Although standing on the sophisticated intermediary defense may have been improvident in Sawyer, there are many cases that cry out for dismissal on the strength of the defense. The facts of silica cases, for example, are radically different from early exposure asbestos cases because of the wide diffusion and general equality of knowledge of silica hazards throughout industry, labor, and government.[7]  The dangers of occupational exposure to crystalline silica were so well known that the New York Court of Appeals recognized, seventy years ago, that “[i]t is a matter of common knowledge that it is injurious to the lungs and dangerous to health to work in silica dust.”[8] This pervasiveness of knowledge about the potential hazards of industrial silica exposure has been the basis for many dispositive rulings in silica cases, even when the sellers lacked subjective awareness of the buyer’s state of mind.[9]

Product liability is defined and bounded by the scope of an essential need for warnings in the face of imbalances in knowledge between seller and buyer. When the rationale is not or cannot be satisfied, ignoring the sophisticated intermediary’s knowledge is little more than creating a “duty to pay.” In the context of industrial sales of materials and products to large, sophisticated buyers, the law recognizes that warnings are often unnecessary and even counter-productive when hazards of the materials or products are known to the buyers as well as, if not better than, to the sellers. The so-called sophisticated intermediary defense thus reflects nothing more than the rational limits of liability in situations when the chattel is widely known to be hazardous, and the seller can reasonably rely upon the intermediary to be aware of the hazard and to protect down-stream users, typically employees of the purchaser.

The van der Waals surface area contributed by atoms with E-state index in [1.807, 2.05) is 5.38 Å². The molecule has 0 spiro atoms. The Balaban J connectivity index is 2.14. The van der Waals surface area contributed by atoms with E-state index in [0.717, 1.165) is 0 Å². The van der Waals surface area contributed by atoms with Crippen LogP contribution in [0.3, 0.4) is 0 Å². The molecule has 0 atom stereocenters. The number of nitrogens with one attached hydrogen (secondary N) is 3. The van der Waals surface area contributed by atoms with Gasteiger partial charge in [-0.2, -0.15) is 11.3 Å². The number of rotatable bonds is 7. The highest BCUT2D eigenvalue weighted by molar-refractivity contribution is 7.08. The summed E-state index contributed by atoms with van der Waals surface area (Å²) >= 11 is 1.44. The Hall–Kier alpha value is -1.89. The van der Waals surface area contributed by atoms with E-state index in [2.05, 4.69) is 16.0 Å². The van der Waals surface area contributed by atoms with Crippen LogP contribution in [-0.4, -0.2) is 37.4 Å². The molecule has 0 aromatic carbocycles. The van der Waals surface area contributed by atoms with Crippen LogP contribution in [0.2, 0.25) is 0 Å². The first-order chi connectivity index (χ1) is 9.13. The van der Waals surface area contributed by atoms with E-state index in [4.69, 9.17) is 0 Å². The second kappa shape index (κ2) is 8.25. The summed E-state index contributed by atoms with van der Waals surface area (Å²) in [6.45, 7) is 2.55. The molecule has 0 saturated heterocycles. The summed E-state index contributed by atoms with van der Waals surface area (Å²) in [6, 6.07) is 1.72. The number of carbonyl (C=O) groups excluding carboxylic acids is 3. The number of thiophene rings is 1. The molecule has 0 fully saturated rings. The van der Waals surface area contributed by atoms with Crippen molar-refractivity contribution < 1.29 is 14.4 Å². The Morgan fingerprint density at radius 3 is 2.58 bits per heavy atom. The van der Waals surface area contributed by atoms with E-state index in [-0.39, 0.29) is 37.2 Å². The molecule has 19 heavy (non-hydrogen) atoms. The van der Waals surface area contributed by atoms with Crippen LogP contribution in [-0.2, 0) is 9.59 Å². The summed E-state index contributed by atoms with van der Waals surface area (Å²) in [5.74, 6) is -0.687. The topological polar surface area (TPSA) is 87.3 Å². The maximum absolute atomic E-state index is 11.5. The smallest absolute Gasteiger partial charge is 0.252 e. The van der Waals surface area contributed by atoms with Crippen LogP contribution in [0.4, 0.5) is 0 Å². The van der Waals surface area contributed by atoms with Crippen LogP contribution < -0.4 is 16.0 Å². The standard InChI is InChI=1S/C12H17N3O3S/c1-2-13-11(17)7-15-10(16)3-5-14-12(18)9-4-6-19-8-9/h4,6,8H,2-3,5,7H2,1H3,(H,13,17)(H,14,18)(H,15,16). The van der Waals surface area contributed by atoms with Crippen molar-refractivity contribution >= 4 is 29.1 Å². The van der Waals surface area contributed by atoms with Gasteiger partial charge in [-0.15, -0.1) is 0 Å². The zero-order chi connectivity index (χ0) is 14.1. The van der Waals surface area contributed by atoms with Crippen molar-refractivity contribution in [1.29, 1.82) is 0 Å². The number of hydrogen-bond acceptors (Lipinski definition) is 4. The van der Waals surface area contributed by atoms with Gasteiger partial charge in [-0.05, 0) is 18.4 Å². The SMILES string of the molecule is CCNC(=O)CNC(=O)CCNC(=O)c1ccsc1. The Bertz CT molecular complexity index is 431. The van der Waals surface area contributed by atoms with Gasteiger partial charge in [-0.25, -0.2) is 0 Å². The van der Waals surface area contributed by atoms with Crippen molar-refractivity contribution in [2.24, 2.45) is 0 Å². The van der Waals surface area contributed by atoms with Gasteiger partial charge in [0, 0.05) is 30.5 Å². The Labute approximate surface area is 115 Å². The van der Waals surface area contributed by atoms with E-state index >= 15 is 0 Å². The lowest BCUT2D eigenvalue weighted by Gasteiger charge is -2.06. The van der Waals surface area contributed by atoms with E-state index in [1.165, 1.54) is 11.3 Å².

Because of the shift in knowledge about the causal relationship between amphibole asbestos and mesothelioma, asbestos product cases would appear unlikely applications for sophisticated intermediary defenses, at least until the knowledge of mesothelioma hazards became widely prevalent. Because of the  change in the state of the art with respect to asbestos hazards, asbestos cases involve substantial factual and legal differences from other hazardous material cases. The singular facts of some of the asbestos cases include an extreme imbalance between supplier and some purchasers in their respective knowledge of asbestos hazards. Accordingly, jurisdictions that have embraced the sophisticated intermediary defense have thus treated asbestos cases, with pre-OSHA exposures, differently from other occupational exposure cases.[10]